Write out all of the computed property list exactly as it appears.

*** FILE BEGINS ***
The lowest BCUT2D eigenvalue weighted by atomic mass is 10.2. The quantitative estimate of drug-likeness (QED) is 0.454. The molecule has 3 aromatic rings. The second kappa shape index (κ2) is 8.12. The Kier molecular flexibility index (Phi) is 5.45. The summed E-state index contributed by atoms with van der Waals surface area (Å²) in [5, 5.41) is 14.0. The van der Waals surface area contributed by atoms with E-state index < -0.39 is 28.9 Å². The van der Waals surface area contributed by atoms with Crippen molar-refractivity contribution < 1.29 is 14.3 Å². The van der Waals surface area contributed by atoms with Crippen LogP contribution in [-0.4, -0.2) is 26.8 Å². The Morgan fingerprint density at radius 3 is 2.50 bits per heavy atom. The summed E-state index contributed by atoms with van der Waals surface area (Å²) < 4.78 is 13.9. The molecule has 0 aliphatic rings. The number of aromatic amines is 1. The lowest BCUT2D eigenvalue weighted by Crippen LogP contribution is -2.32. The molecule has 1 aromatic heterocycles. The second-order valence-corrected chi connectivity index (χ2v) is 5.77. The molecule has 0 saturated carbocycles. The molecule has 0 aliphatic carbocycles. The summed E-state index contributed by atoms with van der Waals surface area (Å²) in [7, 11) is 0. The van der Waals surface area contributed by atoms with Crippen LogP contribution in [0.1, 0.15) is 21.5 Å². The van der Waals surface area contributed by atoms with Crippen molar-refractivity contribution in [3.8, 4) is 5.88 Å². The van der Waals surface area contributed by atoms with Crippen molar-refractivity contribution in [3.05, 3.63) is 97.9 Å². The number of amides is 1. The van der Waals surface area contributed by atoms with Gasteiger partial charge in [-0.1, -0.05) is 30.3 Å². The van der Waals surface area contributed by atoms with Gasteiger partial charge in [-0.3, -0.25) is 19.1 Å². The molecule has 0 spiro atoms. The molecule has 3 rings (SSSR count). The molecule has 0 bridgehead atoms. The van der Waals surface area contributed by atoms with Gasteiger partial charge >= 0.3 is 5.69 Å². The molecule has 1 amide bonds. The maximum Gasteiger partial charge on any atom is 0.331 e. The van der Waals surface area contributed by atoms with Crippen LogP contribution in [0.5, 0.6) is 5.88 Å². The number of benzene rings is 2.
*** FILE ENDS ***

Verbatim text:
The lowest BCUT2D eigenvalue weighted by atomic mass is 10.2. The quantitative estimate of drug-likeness (QED) is 0.454. The molecule has 3 aromatic rings. The second kappa shape index (κ2) is 8.12. The Kier molecular flexibility index (Phi) is 5.45. The summed E-state index contributed by atoms with van der Waals surface area (Å²) in [5, 5.41) is 14.0. The van der Waals surface area contributed by atoms with E-state index < -0.39 is 28.9 Å². The van der Waals surface area contributed by atoms with Crippen molar-refractivity contribution < 1.29 is 14.3 Å². The van der Waals surface area contributed by atoms with Crippen LogP contribution in [-0.4, -0.2) is 26.8 Å². The Morgan fingerprint density at radius 3 is 2.50 bits per heavy atom. The summed E-state index contributed by atoms with van der Waals surface area (Å²) < 4.78 is 13.9. The molecule has 0 aliphatic rings. The number of aromatic amines is 1. The lowest BCUT2D eigenvalue weighted by Crippen LogP contribution is -2.32. The molecule has 1 aromatic heterocycles. The second-order valence-corrected chi connectivity index (χ2v) is 5.77. The molecule has 0 saturated carbocycles. The molecule has 0 aliphatic carbocycles. The summed E-state index contributed by atoms with van der Waals surface area (Å²) in [7, 11) is 0. The van der Waals surface area contributed by atoms with Crippen LogP contribution in [0.1, 0.15) is 21.5 Å². The van der Waals surface area contributed by atoms with Crippen molar-refractivity contribution in [3.8, 4) is 5.88 Å². The van der Waals surface area contributed by atoms with Crippen molar-refractivity contribution in [3.05, 3.63) is 97.9 Å². The number of amides is 1. The van der Waals surface area contributed by atoms with Gasteiger partial charge in [-0.1, -0.05) is 30.3 Å². The van der Waals surface area contributed by atoms with Gasteiger partial charge in [-0.3, -0.25) is 19.1 Å². The molecule has 0 spiro atoms. The molecule has 3 rings (SSSR count). The molecule has 0 bridgehead atoms. The van der Waals surface area contributed by atoms with Gasteiger partial charge >= 0.3 is 5.69 Å². The molecule has 1 amide bonds. The maximum Gasteiger partial charge on any atom is 0.331 e. The van der Waals surface area contributed by atoms with Crippen LogP contribution in [0.5, 0.6) is 5.88 Å². The number of benzene rings is 2.